South Korea shuts nuclear reactors over unapproved parts


The BBC's Lucy Williamson said both reactors would remain closed until parts had been replaced

South Korea has shut down two nuclear reactors after it was revealed that some parts used had not been properly vetted, an official says.

Knowledge Economy Minister Hong Suk-woo said these were "non-core" parts and were not a safety threat.

They included fuses, cooling fans and power switches that did not have the required nuclear industry certificates.

The shutdown means there could be "unprecedented" power shortages in the next few months, Mr Hong said.

The more than 5,000 parts could be used in other industries but needed international certification for nuclear power plant usage, he said.

Almost all the parts were used at the Yeonggwang Nuclear Power Plant, in the south-west, where the two reactors were shut down.

"Comprehensive safety check-ups are necessary at these two reactors where the uncertified parts were used extensively," the minister said.

"It's inevitable that we will experience unprecedented power shortage during the coming winter with the two reactors shut."

He said the parts, worth 820m won ($750,000, £467,800), had been sourced from eight suppliers since 2003.

South Korea's 23 nuclear reactors, which supply 35% of the country's electricity, have experienced a series of malfunctions over the past few months.

While none have posed a public risk, opposition to the government's bid to vastly expand its nuclear industry has been growing, says the BBC's Lucy Williamson in Seoul.


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  • rate this

    Comment number 25.

    This is not a nuclear issue per se. This is a process issue of certification and an administration error.

    However, as we can see from this HYS, it hasn't stopped the 'Knit Your Own Sandals Brigade' recycling the same old tired propoganda about how all nuclear powerstations are 'bombs waiting to go off' and other such nonsense.

    Give me a continent-sized break!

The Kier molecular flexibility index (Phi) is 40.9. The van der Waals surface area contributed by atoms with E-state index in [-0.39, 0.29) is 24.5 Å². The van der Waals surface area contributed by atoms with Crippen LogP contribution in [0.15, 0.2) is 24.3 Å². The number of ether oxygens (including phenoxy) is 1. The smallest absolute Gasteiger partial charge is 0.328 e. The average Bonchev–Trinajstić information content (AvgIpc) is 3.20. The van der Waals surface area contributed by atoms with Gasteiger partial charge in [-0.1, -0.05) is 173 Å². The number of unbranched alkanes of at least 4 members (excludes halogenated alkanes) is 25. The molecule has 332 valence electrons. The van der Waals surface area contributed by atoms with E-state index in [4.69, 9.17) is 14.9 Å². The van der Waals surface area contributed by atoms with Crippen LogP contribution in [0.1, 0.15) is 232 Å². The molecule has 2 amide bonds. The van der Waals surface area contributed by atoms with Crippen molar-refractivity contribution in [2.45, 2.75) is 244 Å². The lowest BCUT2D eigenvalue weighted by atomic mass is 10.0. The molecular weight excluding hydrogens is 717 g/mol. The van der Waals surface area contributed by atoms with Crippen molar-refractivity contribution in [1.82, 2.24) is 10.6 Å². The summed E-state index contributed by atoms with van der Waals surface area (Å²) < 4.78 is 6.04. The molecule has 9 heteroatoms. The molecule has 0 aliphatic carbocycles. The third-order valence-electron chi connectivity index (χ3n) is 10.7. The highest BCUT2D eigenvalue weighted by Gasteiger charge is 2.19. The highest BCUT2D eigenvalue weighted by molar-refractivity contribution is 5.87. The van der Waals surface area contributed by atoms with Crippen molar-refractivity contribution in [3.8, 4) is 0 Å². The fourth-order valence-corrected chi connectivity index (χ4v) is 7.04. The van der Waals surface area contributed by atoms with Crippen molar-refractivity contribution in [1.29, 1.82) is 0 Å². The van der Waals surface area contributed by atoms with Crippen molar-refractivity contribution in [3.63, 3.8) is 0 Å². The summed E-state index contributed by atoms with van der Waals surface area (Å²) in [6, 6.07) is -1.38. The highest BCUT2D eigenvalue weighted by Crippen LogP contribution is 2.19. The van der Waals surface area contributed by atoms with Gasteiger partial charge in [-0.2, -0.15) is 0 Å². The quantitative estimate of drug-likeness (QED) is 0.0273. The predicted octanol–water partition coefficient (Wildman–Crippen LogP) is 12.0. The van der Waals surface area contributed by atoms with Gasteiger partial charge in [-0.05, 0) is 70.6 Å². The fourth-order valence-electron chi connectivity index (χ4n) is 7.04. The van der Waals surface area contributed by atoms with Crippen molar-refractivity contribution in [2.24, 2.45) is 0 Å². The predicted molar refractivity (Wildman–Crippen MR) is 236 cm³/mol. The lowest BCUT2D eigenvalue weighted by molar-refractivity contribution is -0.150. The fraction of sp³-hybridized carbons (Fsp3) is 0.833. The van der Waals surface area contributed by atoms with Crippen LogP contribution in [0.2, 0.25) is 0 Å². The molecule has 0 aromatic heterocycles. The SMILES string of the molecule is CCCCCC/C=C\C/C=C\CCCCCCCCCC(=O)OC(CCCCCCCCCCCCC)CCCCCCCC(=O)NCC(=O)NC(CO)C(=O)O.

• rate this

    Comment number 24.

    Hey bob, if every roof had solar panels and mini windmil, you would see what our needs are. Thought needs to go into construction that is obvious, but with the next few years looking at more freak weather (take last 2yrs). Spent fuel has 1 million year shelf life, not fair to rack this up for others to worry about. How needed are our electricals?

  • rate this

    Comment number 23.

    I'll be really interested to see how South Korea comes out of this. They are a pretty slick operation and they work hard. I suspect they'll fall back on gas and coal to fill the gap whilst dramatically reducing their demand and rapidly deploying wind , tidal and solar. Go SK this year will be tough but you'll come out stronger. Rest of world take note.

  • rate this

    Comment number 22.

    #19 Just a point of clarification. Much of what is calssed as nuclear waste is perfectly usable, but isn't used for political reasons. What is left afterwards is not particularly radioactive and has a short half life. (My understanding is that properly prepared waste in Canada is less radioactive than the granite it's buried in after 5 years)

    Just think it's important to differ politics and tech

  • rate this

    Comment number 21.

    Ok, so you recommend:
    -Solar: Welcome to Britain, not exactly the Costa del Sol or the South of France, so what do we do when it's cloudy. I agree, most houses should have it, but then a backup is still required.
    -Wind: you need hundreds of thousands of turbines to cope with demand, they look awful and cause "dead birds" that you mention.
    -Wave: What about the fish in the sea?

  • rate this

    Comment number 20.

    `Unprecedented power shortages´ could also be the fate of Europe. Manufacturing industry in Germany (I know, I live here) is getting very nervous about `green´ energy sources. It needs a lot of cheap, reliable electricity to be able to function efficiently and the prospect on that front is not looking too good.

  • rate this

    Comment number 19.